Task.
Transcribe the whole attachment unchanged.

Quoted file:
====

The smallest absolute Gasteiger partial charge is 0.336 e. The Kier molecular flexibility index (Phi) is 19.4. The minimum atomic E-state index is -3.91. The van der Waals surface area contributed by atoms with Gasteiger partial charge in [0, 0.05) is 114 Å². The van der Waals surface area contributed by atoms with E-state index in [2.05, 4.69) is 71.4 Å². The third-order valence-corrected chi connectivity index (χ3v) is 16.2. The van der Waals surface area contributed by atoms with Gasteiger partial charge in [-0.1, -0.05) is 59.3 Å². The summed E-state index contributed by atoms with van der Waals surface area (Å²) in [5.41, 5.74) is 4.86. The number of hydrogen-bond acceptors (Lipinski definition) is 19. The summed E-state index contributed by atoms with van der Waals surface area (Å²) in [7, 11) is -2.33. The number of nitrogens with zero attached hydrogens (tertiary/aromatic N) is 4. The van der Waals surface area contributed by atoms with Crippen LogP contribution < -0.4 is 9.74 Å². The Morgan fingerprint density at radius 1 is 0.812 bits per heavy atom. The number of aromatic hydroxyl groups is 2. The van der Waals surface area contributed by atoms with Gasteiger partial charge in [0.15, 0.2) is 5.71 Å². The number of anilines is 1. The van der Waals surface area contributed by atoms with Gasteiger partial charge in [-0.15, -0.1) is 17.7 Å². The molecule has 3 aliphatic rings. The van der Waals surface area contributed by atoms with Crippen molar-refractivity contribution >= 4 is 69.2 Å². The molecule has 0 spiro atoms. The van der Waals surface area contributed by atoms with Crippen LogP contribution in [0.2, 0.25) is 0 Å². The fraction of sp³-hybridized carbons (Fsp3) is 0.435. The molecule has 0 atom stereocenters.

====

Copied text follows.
The smallest absolute Gasteiger partial charge is 0.336 e. The Kier molecular flexibility index (Phi) is 19.4. The minimum atomic E-state index is -3.91. The van der Waals surface area contributed by atoms with Gasteiger partial charge in [0, 0.05) is 114 Å². The van der Waals surface area contributed by atoms with E-state index in [2.05, 4.69) is 71.4 Å². The third-order valence-corrected chi connectivity index (χ3v) is 16.2. The van der Waals surface area contributed by atoms with Gasteiger partial charge in [-0.1, -0.05) is 59.3 Å². The summed E-state index contributed by atoms with van der Waals surface area (Å²) in [5.41, 5.74) is 4.86. The number of hydrogen-bond acceptors (Lipinski definition) is 19. The summed E-state index contributed by atoms with van der Waals surface area (Å²) in [7, 11) is -2.33. The number of nitrogens with zero attached hydrogens (tertiary/aromatic N) is 4. The van der Waals surface area contributed by atoms with Crippen LogP contribution < -0.4 is 9.74 Å². The Morgan fingerprint density at radius 1 is 0.812 bits per heavy atom. The number of aromatic hydroxyl groups is 2. The van der Waals surface area contributed by atoms with Gasteiger partial charge in [0.15, 0.2) is 5.71 Å². The number of anilines is 1. The van der Waals surface area contributed by atoms with Gasteiger partial charge in [-0.15, -0.1) is 17.7 Å². The molecule has 3 aliphatic rings. The van der Waals surface area contributed by atoms with Crippen molar-refractivity contribution >= 4 is 69.2 Å². The molecule has 0 spiro atoms. The van der Waals surface area contributed by atoms with Crippen LogP contribution in [0.2, 0.25) is 0 Å². The fraction of sp³-hybridized carbons (Fsp3) is 0.435. The molecule has 0 atom stereocenters.